Focus on streamlined process and enforcement. Developing standard language removes a utility’s responsibility for determining allowable usage. For example, customers may want to use an automated tool to give their energy data to a third party, such as an energy efficiency service company. Commission-developed guidelines for third-party (i.e. efficiency program implementer) access typically include a statement of purpose, a discussion of prohibitions or allowable data-sharing cases, and an authorization period with an expiration date. Some state utility commissions explicitly require utilities to provide energy use data to customers in a standardized electronic format, which can help facilitate sharing with third-party energy management services. With clear customer consent, these energy efficiency service companies can then work with residents and businesses to provide valuable insights on building energy data and potential energy efficiency investments. Regulators can also address potential privacy-related obstacles by clarifying privacy protection and permissible information-sharing practices through data aggregation requirements. Data access guidelines can facilitate data transmission from utilities directly to third parties (with customer permission), while also addressing privacy concerns that may pose barriers to data sharing. Regulators can also play an important role in determining consequences for third parties that violate these guidelines.

  • Illinois Docket 15-0073 covers many of these key issues. The Illinois Commerce Commission (ICC) issued third-party data usage guidelines that include stipulations around how an efficiency program implementer can receive customer consent for access to energy usage data. Third-party program implementers are required to obtain agreement from utility customers for use of their data; that agreement must include a description of purpose, limiting data usage to that purpose. However, the ICC elected not to limit acceptable data use purposes provided a customer knowingly consents, instead opting for a fill-in-the-blank description of purpose to permit flexibility. The ICC clarified that, because the data usage agreement is between the customer and the third party, utilities do not play a role in approving the statement of purpose; rather, it is for customers to decide acceptable use. The guidelines include prohibitions on data sharing, with some allowances for contracted third parties using data for specific purposes. They also include a 24-month prospective authorization period, although several interveners noted that longer timeframes may be useful in specific cases such as large building retrofit projects that require multiple years of billing analysis upon completion.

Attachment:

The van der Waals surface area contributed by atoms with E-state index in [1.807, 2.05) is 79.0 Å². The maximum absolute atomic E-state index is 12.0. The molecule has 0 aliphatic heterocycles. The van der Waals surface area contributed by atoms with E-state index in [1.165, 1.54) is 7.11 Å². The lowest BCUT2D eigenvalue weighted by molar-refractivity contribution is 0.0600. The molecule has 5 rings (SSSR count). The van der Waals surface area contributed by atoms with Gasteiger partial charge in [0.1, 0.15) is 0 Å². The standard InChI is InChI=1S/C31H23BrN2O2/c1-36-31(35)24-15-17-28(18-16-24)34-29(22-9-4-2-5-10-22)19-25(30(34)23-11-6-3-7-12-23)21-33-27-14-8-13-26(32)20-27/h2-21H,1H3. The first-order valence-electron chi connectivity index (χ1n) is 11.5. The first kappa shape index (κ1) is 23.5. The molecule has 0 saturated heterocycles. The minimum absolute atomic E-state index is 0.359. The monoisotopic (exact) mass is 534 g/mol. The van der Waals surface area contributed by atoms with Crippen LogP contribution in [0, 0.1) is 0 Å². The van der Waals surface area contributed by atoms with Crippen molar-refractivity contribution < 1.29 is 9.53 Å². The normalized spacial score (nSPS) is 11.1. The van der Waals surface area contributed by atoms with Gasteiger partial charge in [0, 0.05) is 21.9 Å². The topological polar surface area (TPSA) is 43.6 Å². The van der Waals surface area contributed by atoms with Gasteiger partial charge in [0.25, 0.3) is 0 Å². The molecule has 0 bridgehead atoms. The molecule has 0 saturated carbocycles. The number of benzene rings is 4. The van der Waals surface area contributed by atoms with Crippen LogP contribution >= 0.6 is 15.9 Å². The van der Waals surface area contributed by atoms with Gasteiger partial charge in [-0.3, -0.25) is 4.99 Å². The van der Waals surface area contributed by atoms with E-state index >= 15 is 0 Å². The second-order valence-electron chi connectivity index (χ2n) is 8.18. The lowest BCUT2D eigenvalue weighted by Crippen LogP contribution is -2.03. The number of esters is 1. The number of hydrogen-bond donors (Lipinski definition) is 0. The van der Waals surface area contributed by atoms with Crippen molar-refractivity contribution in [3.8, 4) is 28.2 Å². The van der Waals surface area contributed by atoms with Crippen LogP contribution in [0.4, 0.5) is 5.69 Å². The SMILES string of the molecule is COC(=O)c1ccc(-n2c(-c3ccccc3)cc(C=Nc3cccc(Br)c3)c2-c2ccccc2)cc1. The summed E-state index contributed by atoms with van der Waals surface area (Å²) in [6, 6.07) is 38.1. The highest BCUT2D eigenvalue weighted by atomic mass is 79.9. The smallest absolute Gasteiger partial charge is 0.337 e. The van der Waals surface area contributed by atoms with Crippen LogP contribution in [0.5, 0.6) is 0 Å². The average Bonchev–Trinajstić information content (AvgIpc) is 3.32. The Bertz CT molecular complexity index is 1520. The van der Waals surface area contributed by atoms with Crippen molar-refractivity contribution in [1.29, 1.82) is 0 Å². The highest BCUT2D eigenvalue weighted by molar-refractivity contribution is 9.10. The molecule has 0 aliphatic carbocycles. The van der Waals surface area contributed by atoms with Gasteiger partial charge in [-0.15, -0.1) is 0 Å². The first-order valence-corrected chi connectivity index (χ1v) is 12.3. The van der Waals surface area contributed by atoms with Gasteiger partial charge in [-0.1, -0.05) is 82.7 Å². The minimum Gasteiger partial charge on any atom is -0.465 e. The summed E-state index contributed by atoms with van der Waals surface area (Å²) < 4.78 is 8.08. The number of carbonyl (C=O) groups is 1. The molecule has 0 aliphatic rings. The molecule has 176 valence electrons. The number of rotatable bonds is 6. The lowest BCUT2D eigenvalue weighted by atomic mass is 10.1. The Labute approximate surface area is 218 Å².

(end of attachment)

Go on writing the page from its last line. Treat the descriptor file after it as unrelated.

• California’s Pacific Gas & Electric has an online system that lets specific entities request energy usage data for specific purposes, such as complying with benchmarking ordinances or conducting academic research. The data request program was established as part of the California Public Utilities Commission’s Decision 14-05-016 requiring utilities to provide access to energy usage data to researchers and government agencies. Data is available to qualified recipients in aggregated, anonymized, and customer-specific forms.

Legal Frameworks

Employ established legal frameworks and guidelines. Even if states choose not to deal with all elements of data access regulation in a single proceeding, commissions can pull from many existing resources as they consider access to energy usage data. Using these pre-existing frameworks creates consistency for utilities and third-party energy service providers that operate across state lines. It also may help regulators move quickly through the more specific details of data access guidelines, as the frameworks have been verified by federal agencies, state regulators, and utilities.

Resources include the following:

  • The DOE’s Voluntary Code of Conduct (VCC) offers principles for utility and third-party conduct. The VCC covers issues related to data privacy and smart grid.
  • Green Button is an industry-led effort that provides a standardized format for giving customers access to their own energy usage data (Green Button Download My Data). It also automates the secure transfer of their energy usage data to authorized third parties (Green Button Connect My Data).
  • The U.S. Green Building Council issued draft legislative text for state or local governments to improve building energy data access based on NARUC’s July 2011 resolution.
  • Illinois issued Standard Authorization Language for accessing energy usage data for non-billing purposes by retail electric suppliers (Docket 14-0701) and by third-party energy service providers (Docket 15-0073).
 

[1] Although customers typically have access to monthly data through their energy bills, smart meters let utilities collect and disburse interval data—that is, meter data collected at specific intervals, such as every 15 minutes or every hour.